In Table 1, two or more binary outputs simultaneously change when the binary count's decimal value increments from 1 to 2, from 3 to 4, from 5 to 6, from 7 to 8, from 9 to 10, from 11 to 12, from 13 to 14, and from 15 to 0. When two or more binary outputs change simultaneously, undesirable transition glitches might trigger latches after either FULL flag 122 or EMPTY flag 124 is set. Moreover, none of cells 182 (Cell 1), 184 (Cell 2), 186 (Cell 3), and 188 (Cell 4) of synchronous binary counter 160 are identical, because AND gates 192, 194, 196, and 198 have varying numbers of inputs. Consequently, counter 160 is not modularized, because none of cells 182-188 may be repeatedly duplicated as bits are added to counter 160 to achieve a predetermined maximum count.

FIG. 4 is a schematic electrical circuit diagram of a traditional gray-code single transition counter 200 according to the prior art. Counter 200 may also be implemented to provide a synchronous binary count (shown in TABLE 1) by suitably modifying logic 210 of FIG. 4. Table 2 illustrates sequential gray-code values output by D-type flip-flops 222 (Bit 3), 224 (Bit 2), 226 (Bit 1), and 228 (Bit 0), on outputs 202 (most significant bit Q3), 204 (Q2), 206 (Q1), and 208 (least significant bit Q0), respectively, as the values on outputs 202-208 are incremented in response to positive edge transitions of a COUNT signal line 230.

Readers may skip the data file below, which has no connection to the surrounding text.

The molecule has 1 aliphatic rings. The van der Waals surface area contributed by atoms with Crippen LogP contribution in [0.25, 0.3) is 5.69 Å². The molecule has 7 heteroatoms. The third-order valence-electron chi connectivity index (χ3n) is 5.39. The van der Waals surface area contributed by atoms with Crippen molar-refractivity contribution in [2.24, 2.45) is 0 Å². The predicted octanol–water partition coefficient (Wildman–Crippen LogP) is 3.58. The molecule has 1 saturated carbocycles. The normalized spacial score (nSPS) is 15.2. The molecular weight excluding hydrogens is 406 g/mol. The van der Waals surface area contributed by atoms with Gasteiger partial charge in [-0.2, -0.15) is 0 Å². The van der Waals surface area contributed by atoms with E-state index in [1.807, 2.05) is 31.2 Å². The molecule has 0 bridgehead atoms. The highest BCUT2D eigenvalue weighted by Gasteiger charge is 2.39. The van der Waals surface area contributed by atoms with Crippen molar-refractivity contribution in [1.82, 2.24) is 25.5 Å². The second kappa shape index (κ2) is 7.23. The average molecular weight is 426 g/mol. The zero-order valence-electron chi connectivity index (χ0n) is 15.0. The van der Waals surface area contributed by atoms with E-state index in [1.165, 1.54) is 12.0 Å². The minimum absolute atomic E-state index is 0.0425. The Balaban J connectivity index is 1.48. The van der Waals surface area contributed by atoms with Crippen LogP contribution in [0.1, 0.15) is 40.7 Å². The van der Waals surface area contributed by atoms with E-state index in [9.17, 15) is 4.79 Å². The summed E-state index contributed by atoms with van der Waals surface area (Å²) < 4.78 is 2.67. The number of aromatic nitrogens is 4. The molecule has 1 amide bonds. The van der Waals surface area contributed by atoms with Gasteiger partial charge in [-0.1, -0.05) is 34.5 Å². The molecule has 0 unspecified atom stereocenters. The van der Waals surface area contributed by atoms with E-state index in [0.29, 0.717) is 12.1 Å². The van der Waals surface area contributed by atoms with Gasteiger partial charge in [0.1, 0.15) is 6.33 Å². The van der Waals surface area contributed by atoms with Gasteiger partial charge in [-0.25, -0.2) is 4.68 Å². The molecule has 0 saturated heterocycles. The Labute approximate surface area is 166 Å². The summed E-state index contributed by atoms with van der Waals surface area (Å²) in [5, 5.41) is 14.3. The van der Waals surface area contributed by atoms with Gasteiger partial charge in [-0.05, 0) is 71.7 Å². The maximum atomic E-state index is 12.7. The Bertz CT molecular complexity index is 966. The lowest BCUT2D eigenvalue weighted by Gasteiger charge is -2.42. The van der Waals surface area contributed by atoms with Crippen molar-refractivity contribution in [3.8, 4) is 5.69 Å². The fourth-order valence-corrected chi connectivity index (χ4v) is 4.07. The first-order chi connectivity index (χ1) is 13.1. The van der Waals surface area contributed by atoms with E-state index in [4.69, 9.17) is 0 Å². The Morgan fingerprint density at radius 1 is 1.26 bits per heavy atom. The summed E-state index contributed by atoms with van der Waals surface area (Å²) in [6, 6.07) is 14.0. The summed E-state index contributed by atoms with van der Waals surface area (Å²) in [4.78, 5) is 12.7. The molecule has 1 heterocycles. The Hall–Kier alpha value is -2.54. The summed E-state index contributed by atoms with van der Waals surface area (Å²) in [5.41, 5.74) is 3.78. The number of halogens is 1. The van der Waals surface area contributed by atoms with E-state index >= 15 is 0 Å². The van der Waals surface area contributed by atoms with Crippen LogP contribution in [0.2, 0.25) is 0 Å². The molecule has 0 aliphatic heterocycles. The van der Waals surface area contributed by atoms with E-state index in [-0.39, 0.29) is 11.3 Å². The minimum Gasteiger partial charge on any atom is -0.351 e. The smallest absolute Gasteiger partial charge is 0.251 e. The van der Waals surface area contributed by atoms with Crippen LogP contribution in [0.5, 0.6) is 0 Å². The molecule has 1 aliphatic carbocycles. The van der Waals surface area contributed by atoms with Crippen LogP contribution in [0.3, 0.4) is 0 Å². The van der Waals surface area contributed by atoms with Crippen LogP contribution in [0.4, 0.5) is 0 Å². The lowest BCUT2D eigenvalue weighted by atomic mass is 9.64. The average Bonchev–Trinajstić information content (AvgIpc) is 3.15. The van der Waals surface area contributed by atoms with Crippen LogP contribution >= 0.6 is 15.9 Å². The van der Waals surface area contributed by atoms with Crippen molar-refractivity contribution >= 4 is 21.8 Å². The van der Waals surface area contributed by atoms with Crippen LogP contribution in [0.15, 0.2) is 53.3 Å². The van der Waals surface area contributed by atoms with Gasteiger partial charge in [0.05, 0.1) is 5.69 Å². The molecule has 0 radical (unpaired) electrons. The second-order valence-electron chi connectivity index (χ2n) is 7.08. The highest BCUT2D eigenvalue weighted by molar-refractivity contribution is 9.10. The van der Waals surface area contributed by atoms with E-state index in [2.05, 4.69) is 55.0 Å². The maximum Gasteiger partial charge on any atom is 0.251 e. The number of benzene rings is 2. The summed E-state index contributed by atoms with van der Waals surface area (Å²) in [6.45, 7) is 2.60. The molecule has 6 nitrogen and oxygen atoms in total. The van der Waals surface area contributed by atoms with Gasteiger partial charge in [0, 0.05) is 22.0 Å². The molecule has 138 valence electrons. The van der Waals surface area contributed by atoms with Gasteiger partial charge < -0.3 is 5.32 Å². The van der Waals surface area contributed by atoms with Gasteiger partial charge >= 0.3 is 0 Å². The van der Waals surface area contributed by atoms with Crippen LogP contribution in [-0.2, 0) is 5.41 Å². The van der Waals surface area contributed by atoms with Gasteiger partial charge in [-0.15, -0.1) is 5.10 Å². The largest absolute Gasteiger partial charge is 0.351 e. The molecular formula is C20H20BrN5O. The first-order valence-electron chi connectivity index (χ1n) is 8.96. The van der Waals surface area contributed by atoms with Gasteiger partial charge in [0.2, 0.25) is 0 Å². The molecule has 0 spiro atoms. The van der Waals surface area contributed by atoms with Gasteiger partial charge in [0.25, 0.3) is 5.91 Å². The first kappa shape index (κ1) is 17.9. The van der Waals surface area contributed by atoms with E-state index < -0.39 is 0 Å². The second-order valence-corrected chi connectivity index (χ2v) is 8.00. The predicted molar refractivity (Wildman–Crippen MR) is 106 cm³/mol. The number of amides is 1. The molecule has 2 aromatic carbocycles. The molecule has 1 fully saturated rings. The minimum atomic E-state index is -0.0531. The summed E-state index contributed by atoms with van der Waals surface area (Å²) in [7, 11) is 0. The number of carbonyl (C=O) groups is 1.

TABLE 2______________________________________GRAY-CODE SINGLE TRANSITION COUNT                           DECIMALQ3 (MSB)     Q2           Q1  Q0 (LSB)                           VALUE______________________________________0         0     0        0      00         0     0        1      10         0     1        1      20         0     1        0      30         1     1        0      40         1     1        1      50         1     0        1      60         1     0        0      71         1     0        0      81         1     0        1      91         1     1        1      101         1     1        0      111         0     1        0      121         0     1        1      131         0     0        1      141         0     0        0      150         0     0        0      0______________________________________

Logic 210 is coupled to flip-flops 222-228 by outputs 212, 214, 216, and 218, respectively. Logic 210 passes outputs 202-208 through combination logic gates to determine either an incremented or decremented gray-code single transition count in accordance with TABLE 2. If an up/down (U/D) signal 220 is high, then logic 210 provides the incremented gray-code single transition count on outputs 212-218 to latches 222-228; otherwise, logic 210 provides the decremented gray-code single transition count on outputs 212-218 to latches 222-228. When COUNT signal line 230 transitions from low to high, latches 222-228 latch the values of outputs 212-218 on outputs 202-208. The combination logic gates of logic 210 are not modularized, because they may not be repeatedly duplicated as bits are added to counter 200 to achieve a predetermined maximum count. Moreover, combination logic 210 occupies a significant amount of integrated circuit area, consumes a significant amount of power, interferes with troubleshooting, and complicates analysis of counter 200 in terms of operating characteristics.